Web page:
Drift fishing – The bait or lure is bounced along the bottom with the help of a significant weight. The key is to keep the bait near the bottom of the water and drifting along at the same speed as the current. Getting a natural presentation and detecting the subtle takes of steelhead make this a difficult technique to master. But its effectiveness makes it one of the most widely-used steelhead fishing techniques.

Plunking – A heavy weight holds bait or a spinner-type bobber stationary in the current near the bottom of a river. This is a great technique when water levels are very high and steelhead are holding or traveling in soft waters near the bank. Good for beginners or anglers with limited mobility.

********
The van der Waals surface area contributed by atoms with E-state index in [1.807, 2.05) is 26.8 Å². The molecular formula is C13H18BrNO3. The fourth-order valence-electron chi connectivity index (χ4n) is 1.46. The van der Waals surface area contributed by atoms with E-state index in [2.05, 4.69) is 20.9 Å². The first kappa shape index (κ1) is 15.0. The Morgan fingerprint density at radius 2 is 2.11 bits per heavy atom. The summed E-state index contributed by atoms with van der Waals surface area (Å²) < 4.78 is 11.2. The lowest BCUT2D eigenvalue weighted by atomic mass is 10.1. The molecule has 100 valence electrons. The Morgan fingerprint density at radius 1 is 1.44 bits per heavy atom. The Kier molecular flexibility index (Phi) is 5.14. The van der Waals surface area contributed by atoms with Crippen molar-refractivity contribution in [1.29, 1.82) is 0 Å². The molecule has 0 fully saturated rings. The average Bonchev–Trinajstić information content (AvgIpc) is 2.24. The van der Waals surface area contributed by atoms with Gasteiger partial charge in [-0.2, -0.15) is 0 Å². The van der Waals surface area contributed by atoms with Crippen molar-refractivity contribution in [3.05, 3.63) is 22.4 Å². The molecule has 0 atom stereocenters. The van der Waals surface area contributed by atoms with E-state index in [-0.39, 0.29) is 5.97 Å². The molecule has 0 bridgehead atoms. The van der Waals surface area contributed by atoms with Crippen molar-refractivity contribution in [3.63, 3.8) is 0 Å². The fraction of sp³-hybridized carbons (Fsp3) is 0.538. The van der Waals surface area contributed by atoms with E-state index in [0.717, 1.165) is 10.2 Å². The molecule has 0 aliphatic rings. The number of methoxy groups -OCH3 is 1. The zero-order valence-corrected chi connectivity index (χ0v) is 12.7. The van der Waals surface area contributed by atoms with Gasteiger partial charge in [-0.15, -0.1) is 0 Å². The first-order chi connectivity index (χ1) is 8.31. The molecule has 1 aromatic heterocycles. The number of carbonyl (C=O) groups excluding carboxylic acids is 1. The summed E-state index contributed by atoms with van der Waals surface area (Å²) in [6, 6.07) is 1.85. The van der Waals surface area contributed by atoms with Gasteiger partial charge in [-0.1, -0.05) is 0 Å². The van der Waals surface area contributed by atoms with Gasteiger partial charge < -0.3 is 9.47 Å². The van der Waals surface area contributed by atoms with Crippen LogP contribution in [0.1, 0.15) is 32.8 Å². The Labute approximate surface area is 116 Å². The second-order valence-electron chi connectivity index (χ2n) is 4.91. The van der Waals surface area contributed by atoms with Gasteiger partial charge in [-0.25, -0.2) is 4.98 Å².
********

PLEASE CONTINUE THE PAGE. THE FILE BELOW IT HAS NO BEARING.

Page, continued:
Spinners – Many anglers are familiar with the cast and retrieve method, but those that master the cast and swing presentation often have better luck with steelhead. This involves casting the spinner slightly upstream and letting if drift naturally in the current and then “swing” toward the bank.

Pulling plugs (aka hot-shotting, backtrolling) – A plug is a plastic lure designed to dive and wiggle in the current. While they are often pulled behind a boat where they can move and wiggle in the water as the boat drifts downstream, plugs also can be cast from the bank and slowly swung in the current.

Fly-fishing – A challenging but rewarding technique for targeting steelhead. Anglers use single or double-handed rods to swing flies through the current, or a nymph/indicator rig to drift a nymph near the bottom.

Equipment